Noozhawk on Wednesday asked several district officials questions about their response to the incident. Assistant Superintendent Frann Wageneck, through district spokesman Nick Masuda, offered the following timeline of the response:

Feb. 16: Santa Barbara Junior High School Principal Arielle Curry was notified by a staff member and the parent around 8:46 p.m. of the incident. Curry and the parent agreed to meet the next morning.

Feb. 17: Curry met with the parent “first thing in the morning” and notified “district leaders.” The district’s chief operating officer, Steve Venz, visited the school, as did Wageneck, to “consult on the investigation.” The students involved were interviewed by the district staff.

Feb. 18: According to Wageneck, Curry extended the offer of mental health counseling to the student through the mother. Curry did not return Noozhawk’s calls for this report. Curry put out a ParentSquare email to Santa Barbara Junior High School families only about the incident. 

Nothing was distributed publicly districtwide until after Tuesday night’s meeting. The district did not initially call law enforcement. The mother of the victim did.

“If the mother had not contacted law enforcement, then we would have,” Wageneck said. 

Noozhawk spoke with Santa Barbara Police Chief Barney Melekian, who said the child’s parents met with him the day after the attack. Melekian assigned a detective to the incident, and “it was a priority.”

However, Melekian said that the students — ages 12, 13 and 14 — must have an attorney present during a law enforcement interview, since they are juveniles, so they were never interviewed by law enforcement. Instead, written statements from the students’ interviews with district officials were turned over to the Santa Barbara County District Attorney’s Office.

“We will not be conducting further interviews,” Melekian said. “The matter is really out of our hands now.”

District Attorney Joyce Dudley had not heard about the incident before being informed by Noozhawk on Wednesday afternoon. She said the office is awaiting a report from law enforcement or probation, but has not received anything.

Wageneck said the district’s “investigation resulted in holding students accountable for their actions using a combination of traditional discipline and alternative means of addressing behavior.” She also acknowledged that the district is learning from the situation, and that “we need to do a better job of communicating. That’s a growth area for us.”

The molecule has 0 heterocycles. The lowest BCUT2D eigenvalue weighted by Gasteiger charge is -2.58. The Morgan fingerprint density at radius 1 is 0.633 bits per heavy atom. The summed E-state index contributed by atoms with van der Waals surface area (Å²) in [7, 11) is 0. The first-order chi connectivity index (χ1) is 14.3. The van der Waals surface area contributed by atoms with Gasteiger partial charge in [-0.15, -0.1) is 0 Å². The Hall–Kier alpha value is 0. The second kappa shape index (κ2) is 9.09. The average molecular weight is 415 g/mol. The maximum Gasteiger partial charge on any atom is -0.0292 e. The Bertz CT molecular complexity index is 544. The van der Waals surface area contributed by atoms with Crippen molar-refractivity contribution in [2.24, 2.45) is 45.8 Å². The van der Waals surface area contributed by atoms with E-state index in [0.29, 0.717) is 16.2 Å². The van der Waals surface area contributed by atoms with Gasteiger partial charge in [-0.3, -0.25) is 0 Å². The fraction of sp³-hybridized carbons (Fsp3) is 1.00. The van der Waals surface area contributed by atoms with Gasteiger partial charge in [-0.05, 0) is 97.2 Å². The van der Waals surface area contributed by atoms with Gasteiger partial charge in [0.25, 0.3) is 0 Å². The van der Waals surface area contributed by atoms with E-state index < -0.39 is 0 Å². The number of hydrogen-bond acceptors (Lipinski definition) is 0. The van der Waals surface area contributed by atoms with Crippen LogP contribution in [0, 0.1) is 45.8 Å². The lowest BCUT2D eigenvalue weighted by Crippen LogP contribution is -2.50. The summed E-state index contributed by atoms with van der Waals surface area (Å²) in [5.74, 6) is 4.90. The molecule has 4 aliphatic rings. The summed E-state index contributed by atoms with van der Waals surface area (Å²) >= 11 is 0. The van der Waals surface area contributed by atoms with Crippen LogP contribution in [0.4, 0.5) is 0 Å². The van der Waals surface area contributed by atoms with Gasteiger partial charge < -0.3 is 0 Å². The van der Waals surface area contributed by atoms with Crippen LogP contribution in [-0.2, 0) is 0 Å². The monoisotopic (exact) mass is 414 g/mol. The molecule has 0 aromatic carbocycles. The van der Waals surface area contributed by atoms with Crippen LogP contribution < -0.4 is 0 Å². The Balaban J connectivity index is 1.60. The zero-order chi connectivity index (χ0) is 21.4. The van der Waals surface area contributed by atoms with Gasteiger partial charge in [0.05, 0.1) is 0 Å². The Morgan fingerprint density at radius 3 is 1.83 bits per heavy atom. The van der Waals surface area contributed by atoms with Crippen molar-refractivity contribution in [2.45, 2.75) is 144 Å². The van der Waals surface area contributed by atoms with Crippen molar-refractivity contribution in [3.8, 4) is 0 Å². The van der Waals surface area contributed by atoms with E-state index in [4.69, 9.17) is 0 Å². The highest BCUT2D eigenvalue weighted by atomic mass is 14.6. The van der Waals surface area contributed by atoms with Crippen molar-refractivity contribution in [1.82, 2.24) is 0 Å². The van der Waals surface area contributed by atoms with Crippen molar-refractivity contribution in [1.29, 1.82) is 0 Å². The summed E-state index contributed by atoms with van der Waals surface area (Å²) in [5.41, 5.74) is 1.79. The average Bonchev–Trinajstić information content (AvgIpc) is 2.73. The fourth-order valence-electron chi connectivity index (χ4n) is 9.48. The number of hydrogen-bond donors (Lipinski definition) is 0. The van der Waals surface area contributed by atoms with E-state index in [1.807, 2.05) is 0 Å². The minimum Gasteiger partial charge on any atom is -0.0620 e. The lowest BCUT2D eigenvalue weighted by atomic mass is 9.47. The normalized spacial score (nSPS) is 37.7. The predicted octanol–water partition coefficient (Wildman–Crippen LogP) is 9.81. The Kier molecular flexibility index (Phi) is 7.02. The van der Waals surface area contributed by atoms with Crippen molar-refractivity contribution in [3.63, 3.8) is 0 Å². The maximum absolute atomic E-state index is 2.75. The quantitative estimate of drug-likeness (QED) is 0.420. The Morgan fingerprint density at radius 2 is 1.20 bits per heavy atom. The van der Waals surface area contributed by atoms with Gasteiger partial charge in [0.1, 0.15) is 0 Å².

Activist Chelsea Lancaster expressed disappointment with the district’s response and lack of communication. She said it is the district’s responsibility to take action and protect the “lives and souls of our Black children.”

“You don’t get to give proclamations at the beginning of the month, and then sit silently while one of our Black children is attacked 21 days later,” Lancaster said.

Board member Laura Capps said the powerful comments at the board meeting “thundered like an alarm bell.” She said she was shocked by the “anti-Black hate violence.”

“Clearly the student and his family did not get the support they felt they needed in the immediate aftermath, despite the best of intentions,” Capps said. “The right steps are now being taken. And more importantly, not enough is being done on a daily basis to create an anti-racist environment for our students, families and staff.

“We are committed to do better — urgently.”

Noozhawk staff writer Joshua Molina can be reached at Follow Noozhawk on Twitter: @noozhawk, @NoozhawkNews and @NoozhawkBiz. Connect with Noozhawk on Facebook.

Joshua Molina

Joshua Molina, Noozhawk Staff Writer

Noozhawk staff writer Joshua Molina can be reached at